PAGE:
Behind the Forced Smile


“I was so good at it that no one ever found out.”

One might typically think that if you were good at something, you’d want to show it off, not hide it. Right? Unless what you were so good at was slitting your wrist and inner thighs with the razor blade from an X-Acto knife.

Jessica Quail, a 20-year-old sophomore at Morningside College, hasn’t had the easiest life; however, she’s learned to embrace her struggles.

Jessica grew up in the small town of Sac City, Iowa, with population just slightly over 2,000 people. At the age of 12, Jessica began struggling with depression. To her, “depression is feeling like you’re by yourself with no where to turn. You’re in a place where you have no control over your life.”

There are several things that she credits for the cause of her depression. Firstly, Jessica has grown up without a father figure in her life. Her dad left her mom before Jessica was born, insisting that she wasn’t his and that he wanted nothing to do with her. However, according to Jessica’s mom, he used to drive by their house when Jessica was little and watch her, but he never approached her. Because of this, Jessica’s family moved several times. “I’m 20 years old and I’ve moved 23 times,” she says. Jessica’s mom even kept their phone number and address unlisted for years so he wouldn’t be able to find them again.

Jessica has never met her father and doesn’t have any desire to do so. “Why would I want to get to know somebody who for the last 20 years never tried to get a hold of me? If he died tomorrow it wouldn’t change my life one bit.” Jessica doesn’t know much about her dad, including where he is. All she knows is that he is a fugitive on the run who is wanted for assault, child support, and murdering his own dad. Nevertheless, without having a father figure in her life, Jessica has always felt like a part of her is missing, and that missing piece has been replaced with depression.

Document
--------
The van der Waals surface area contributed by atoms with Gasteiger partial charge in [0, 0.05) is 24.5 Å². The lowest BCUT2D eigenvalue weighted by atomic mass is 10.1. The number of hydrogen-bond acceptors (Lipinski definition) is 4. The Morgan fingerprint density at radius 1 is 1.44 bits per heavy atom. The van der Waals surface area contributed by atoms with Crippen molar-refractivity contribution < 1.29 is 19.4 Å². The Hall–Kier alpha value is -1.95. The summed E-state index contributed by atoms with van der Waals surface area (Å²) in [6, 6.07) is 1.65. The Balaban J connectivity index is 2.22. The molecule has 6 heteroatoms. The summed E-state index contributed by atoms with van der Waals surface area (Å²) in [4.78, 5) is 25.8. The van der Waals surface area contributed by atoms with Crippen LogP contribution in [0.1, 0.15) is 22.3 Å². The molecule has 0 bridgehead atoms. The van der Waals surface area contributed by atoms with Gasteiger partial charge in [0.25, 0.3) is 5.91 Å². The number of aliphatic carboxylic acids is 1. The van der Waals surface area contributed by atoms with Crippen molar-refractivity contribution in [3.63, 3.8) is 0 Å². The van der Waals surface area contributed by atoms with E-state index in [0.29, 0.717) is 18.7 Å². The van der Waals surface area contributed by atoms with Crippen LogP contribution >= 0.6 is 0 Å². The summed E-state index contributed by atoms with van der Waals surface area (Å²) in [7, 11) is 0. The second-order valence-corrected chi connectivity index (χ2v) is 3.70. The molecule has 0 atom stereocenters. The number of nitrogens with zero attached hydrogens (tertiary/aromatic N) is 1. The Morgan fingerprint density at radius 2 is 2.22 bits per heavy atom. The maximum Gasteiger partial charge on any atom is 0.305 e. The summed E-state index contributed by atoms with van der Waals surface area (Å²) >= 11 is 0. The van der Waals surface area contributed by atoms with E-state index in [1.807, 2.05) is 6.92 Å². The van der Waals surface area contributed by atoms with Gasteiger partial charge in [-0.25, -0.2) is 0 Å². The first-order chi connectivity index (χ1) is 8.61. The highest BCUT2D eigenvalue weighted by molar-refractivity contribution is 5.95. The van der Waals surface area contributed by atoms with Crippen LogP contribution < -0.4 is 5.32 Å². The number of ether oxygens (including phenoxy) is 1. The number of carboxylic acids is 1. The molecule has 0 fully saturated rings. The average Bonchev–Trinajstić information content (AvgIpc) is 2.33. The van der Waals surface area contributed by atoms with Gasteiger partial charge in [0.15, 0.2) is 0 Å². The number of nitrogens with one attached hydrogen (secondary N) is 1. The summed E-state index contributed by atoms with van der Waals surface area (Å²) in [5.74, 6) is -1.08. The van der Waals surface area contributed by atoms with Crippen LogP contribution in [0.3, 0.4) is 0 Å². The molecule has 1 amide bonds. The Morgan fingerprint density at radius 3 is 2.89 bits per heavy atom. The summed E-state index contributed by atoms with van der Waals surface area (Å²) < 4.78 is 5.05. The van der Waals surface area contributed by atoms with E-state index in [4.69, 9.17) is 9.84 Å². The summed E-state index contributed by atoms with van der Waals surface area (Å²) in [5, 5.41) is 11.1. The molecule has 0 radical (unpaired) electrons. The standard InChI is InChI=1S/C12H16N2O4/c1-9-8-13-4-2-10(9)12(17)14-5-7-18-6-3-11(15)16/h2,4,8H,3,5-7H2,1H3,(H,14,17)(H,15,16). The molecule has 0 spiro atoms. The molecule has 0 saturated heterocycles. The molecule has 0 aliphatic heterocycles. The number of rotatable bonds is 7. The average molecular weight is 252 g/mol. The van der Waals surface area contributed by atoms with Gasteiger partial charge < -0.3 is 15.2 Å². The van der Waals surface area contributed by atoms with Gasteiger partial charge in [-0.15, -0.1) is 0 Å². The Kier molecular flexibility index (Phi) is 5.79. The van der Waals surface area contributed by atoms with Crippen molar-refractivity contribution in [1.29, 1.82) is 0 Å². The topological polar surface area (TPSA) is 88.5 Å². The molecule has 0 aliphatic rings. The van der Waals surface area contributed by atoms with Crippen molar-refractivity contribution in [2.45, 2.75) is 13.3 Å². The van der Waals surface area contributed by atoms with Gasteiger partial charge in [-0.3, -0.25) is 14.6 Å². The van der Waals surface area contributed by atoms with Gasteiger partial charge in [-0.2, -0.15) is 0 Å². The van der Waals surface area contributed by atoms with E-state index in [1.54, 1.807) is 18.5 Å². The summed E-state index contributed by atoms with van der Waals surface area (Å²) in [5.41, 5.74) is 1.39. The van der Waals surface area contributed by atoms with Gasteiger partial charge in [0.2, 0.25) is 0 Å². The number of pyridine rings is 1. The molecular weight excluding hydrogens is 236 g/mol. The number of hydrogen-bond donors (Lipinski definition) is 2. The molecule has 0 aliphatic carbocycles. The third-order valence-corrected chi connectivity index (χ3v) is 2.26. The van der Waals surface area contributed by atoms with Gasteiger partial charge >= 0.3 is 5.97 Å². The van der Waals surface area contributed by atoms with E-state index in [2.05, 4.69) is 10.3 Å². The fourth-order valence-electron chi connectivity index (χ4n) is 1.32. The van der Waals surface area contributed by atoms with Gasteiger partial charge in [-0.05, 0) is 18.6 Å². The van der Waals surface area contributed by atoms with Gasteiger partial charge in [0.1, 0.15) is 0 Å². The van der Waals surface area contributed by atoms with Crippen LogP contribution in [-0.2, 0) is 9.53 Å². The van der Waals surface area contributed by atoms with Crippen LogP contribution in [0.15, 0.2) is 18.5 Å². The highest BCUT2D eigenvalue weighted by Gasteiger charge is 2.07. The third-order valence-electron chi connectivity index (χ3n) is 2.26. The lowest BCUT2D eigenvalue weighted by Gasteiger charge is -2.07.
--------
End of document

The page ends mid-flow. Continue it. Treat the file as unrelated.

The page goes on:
In addition to growing up without a dad, Jessica says “being bullied, not feeling pretty enough, not being good at sports, and overall low self esteem” were causes of her depression.

By the time Jessica was 13, her depression became significantly worse and she turned to self-harm. She would cut her wrist and thighs just to be able to feel something. No one knew what she was doing it since she hid her scars, both physical and emotional, so well. In fact, her mom never found out until a year ago when Jessica decided to tell her. She was heartbroken to hear what her daughter used to put herself through.

At that point in her life, Jessica was also very suicidal and contemplated killing herself multiple times. If she had, she would have most likely done so by overdosing on pills. This method appealed to her the most because it would most likely be less painful than others. Bringing to light Jessica’s negative body image at that time she says, “I never thought about hanging myself because fat people can’t hang themselves.”

Jessica never actually attempted suicide, but she continued to struggle with her depression. That is, until she found a creative outlet. She began to open up about her struggles in the form of poetry. At first, the poems were just for her, but soon, she began to share with others. The following is an excerpt form one of her poems.


                    Life just didn’t seem fair

                    No one seemed to notice

                    When she started wearing long sleeves

                    The sparkle in her eye no longer was there

                    Her smile was so forced


Writing helped her to cope, and she continues to use this strategy today. Jessica still struggles with depression sometimes, but she plans to make use of these struggles by helping others.

She plans on being a psychiatrist who specializes in dealing with children and teens who are depressed. She believes that her future patients will benefit from having a psychiatrist who has gone through the same struggles as they are.